The film is incredibly impressive on a technical level. The direction is solid throughout, preventing the film from ever feeling fantastical, and the editing is well-done. The sound editing is absolutely superb. I have never heard such crisp sound editing before – and if you want to argue about how that’s not important, I will point you in the direction of the latest BBC adaptations. The special effects have clearly been done on a budget but are extremely effective. Most have been done practically, which is something I like to see, and they are visceral and bloody, adding to the film’s atmosphere.  There is a sinister, ethereal sense of terror that settles upon you as you watch Hungerford, and my hat goes off to Casson for pulling off what many more well-known directors can’t.

If the review has sounded a little dry before now, well… I just didn’t care for Hungerford very much. There are parts of the film that are excellent but to me they were sadly overwhelmed by what I didn’t like. Namely, my two most hated sci-fi or horror film tropes: found footage and characters who are both idiots and unpleasant.

Film with an alien invasion, found footage, and asshole characters? I’ve already seen that film. It was called Cloverfield. I didn’t like that film either.

My dislike for found footage is a fairly personal thing – I just find it a bit overdone these days, seeing as every other horror film released in the last five years has been one. It’s explained by Casson filming a week in his life for a college project, which means that he merrily films everything – annoying his friends, murdering aliens, and whatever dramatic happens to him that would make any normal person drop their camera straight away. I find found footage films to present a lot of logical problems that prevents me from ever getting really into a story. It breaks my suspension of disbelief, I’m sorry to say.

And that brings me to what is my major problem with the film. I really do not like the characters. For some reason, it’s become a popular trend for characters in horror films to be really unpleasant. I don’t understand this trend because it’s not a good thing for me to actively want your characters to be killed by aliens. The characters watch a man collapse on the street, seriously injured, and laugh and refuse to help. They watch a girl vomiting up blood and do nothing. They watch a man being violently attacked by two men (who we realise later are aliens) and do nothing. These characters are horrible! They have a drinking party because the town hall explodes! Why am I supposed to like these characters, exactly? What reason are you giving me to want to know the story of these characters? Why am I supposed to root for these characters to survive? You are not giving me a reason to be interested in their arc throughout the narrative.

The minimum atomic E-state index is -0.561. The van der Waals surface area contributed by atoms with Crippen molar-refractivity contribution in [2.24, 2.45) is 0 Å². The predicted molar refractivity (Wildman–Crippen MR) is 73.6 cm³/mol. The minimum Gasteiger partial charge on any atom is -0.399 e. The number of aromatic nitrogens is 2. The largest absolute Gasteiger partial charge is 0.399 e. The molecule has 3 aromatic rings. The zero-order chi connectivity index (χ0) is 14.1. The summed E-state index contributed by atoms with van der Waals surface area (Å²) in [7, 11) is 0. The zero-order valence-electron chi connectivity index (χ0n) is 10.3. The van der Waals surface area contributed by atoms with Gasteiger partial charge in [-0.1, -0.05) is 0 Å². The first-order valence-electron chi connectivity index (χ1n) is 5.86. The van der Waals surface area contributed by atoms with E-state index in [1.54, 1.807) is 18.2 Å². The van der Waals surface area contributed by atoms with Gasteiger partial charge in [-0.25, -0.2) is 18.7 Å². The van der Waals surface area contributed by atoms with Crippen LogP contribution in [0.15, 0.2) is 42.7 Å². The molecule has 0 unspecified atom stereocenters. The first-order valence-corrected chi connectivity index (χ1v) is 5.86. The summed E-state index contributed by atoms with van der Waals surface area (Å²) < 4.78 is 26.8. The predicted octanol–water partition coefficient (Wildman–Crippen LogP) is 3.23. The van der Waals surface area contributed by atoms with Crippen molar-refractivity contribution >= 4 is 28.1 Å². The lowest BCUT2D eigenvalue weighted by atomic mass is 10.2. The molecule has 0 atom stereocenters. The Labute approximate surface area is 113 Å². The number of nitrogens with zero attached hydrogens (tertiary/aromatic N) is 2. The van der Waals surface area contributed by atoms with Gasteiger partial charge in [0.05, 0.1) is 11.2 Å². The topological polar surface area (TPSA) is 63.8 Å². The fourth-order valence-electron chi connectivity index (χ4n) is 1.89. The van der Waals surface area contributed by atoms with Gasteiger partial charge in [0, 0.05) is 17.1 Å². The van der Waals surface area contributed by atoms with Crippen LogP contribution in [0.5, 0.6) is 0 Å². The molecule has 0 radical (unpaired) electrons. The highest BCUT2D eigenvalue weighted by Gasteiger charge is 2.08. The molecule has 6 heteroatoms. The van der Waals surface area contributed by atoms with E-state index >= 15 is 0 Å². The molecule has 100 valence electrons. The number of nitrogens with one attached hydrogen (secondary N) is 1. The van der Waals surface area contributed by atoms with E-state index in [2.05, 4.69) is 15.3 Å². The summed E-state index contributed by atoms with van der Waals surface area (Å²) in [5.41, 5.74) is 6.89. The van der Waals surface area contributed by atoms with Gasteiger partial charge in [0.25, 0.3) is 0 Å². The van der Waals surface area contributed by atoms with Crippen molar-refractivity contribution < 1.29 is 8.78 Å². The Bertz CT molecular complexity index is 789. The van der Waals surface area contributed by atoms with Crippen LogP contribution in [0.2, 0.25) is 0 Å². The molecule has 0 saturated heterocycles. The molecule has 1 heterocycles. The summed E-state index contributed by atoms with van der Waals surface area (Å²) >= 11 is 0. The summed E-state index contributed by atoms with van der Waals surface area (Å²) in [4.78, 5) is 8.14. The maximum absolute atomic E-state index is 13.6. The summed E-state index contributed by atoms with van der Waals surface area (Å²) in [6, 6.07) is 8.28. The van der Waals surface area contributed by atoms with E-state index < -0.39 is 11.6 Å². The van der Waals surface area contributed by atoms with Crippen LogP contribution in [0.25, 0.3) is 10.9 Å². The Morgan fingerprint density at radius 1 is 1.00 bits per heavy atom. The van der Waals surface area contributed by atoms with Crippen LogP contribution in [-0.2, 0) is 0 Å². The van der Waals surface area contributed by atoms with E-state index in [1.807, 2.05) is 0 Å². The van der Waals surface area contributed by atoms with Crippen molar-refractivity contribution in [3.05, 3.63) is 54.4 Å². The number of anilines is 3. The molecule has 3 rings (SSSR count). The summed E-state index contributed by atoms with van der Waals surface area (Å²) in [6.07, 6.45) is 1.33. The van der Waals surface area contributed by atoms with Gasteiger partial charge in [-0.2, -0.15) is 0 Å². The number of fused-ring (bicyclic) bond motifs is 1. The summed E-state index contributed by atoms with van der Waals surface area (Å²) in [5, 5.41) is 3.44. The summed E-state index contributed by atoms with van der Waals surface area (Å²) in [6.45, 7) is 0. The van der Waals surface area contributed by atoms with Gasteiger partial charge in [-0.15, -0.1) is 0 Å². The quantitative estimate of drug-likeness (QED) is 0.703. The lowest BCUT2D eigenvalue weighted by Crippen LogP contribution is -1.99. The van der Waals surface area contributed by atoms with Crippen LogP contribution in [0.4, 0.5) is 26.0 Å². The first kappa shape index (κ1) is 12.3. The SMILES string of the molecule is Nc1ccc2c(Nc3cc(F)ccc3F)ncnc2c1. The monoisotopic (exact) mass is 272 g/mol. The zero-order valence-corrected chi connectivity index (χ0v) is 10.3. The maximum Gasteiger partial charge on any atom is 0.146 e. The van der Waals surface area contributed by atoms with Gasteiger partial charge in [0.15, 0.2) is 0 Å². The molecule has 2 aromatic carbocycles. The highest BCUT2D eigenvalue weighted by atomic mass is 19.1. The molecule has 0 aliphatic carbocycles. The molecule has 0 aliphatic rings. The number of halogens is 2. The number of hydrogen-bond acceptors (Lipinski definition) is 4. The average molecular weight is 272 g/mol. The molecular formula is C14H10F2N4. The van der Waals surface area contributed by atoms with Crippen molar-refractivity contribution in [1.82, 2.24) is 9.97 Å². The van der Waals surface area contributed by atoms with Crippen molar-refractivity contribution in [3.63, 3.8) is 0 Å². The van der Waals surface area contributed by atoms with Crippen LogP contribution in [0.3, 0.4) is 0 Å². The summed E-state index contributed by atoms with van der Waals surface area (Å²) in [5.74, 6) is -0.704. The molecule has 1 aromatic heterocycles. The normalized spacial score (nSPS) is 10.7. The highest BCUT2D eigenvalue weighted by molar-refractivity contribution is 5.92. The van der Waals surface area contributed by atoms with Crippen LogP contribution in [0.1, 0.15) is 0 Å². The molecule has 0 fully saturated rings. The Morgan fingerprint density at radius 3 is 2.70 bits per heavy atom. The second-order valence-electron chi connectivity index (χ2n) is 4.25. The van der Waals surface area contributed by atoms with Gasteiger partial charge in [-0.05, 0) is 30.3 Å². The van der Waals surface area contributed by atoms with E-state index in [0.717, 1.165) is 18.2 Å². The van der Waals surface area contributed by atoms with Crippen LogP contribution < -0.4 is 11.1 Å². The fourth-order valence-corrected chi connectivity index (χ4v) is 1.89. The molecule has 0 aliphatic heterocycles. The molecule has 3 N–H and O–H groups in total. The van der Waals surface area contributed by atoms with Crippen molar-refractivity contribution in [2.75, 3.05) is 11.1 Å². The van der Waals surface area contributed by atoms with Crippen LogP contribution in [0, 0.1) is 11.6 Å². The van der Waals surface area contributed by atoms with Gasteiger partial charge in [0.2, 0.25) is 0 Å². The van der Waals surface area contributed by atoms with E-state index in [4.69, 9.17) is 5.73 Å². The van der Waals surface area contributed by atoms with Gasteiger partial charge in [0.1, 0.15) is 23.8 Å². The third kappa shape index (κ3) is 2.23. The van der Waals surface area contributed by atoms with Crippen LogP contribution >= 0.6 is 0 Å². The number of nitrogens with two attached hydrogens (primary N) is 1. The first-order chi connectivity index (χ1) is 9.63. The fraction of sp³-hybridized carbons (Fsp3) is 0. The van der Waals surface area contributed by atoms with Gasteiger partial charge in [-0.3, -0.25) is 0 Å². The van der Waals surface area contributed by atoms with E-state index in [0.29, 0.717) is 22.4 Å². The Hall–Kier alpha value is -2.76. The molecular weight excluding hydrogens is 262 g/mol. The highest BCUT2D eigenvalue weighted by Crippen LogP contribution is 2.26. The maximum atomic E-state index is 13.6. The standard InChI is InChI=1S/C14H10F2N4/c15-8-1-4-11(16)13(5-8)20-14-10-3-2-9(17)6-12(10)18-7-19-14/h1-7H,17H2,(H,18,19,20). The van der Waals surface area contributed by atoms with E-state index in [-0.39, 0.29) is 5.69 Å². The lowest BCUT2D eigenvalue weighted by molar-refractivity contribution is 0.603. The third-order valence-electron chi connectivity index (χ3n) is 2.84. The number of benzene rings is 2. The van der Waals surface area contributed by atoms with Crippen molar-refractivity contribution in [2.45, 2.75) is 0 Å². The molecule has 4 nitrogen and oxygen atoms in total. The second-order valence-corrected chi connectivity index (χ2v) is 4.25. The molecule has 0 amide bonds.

There is also an unpleasant undercurrent in the character’s dialogue, namely a recurrent joke about how Adam jokes Cowen is ‘gay’ (ha, ha, it is to laugh) and how Phil, Adam’s sister, cannot do anything. In fact, there are two female characters in this film – Phil and Janine – and both of them are presented as being entirely useless. They are treated as being useless and are spoken of as being useless. I had no idea that fending off an alien invasion was something that could only be achieved by men.

The film has a Shaun of the Dead-esque attitude to the invasion – our characters notice a weird series of events but as they are background events until things come to a head. The problem is that Shaun of the Dead takes place over two days. It’s a small amount of time which explains why the arrival of zombies takes society by surprise. Hungerford takes place over three or four days. Weird things keep happening and absolutely no one thinks to contact any authorities or to do anything.

That said, the scripting problems result from inexperience and there are many commendable qualities about the script. The characters feel real and fleshed out.  They pass the realness test – they feel like they have a life before the events of the film. The script is tight and there are no wasted scenes. This is a marvel in any film released nowadays and while it may have arisen from budgetary constraints, it makes Hungerford feel like a breath of fresh air.

The whole film feels like a blessed relief from the unrelenting churn of modern Hollywood sci-fi blockbusters. There is limited CGI, using great practical effects that I always like to see more of, and the film focuses on a core cast of a few, rather than filling the screen with thousands of poorly rendered space ships and a cast of thousands. There are no attempts to hammer in a poorly disguised message that has been designed for the masses. While I was left a little cold by it, there’s a lot to enjoy in this film and I would highly recommend checking out this film. It’s a fantastic achievement for home grown British talent, and I cannot praise the director enough. His talent is shamefully obvious, especially to this wannabe screenwriter, and I look forward to enjoying his next project more whole-heartedly.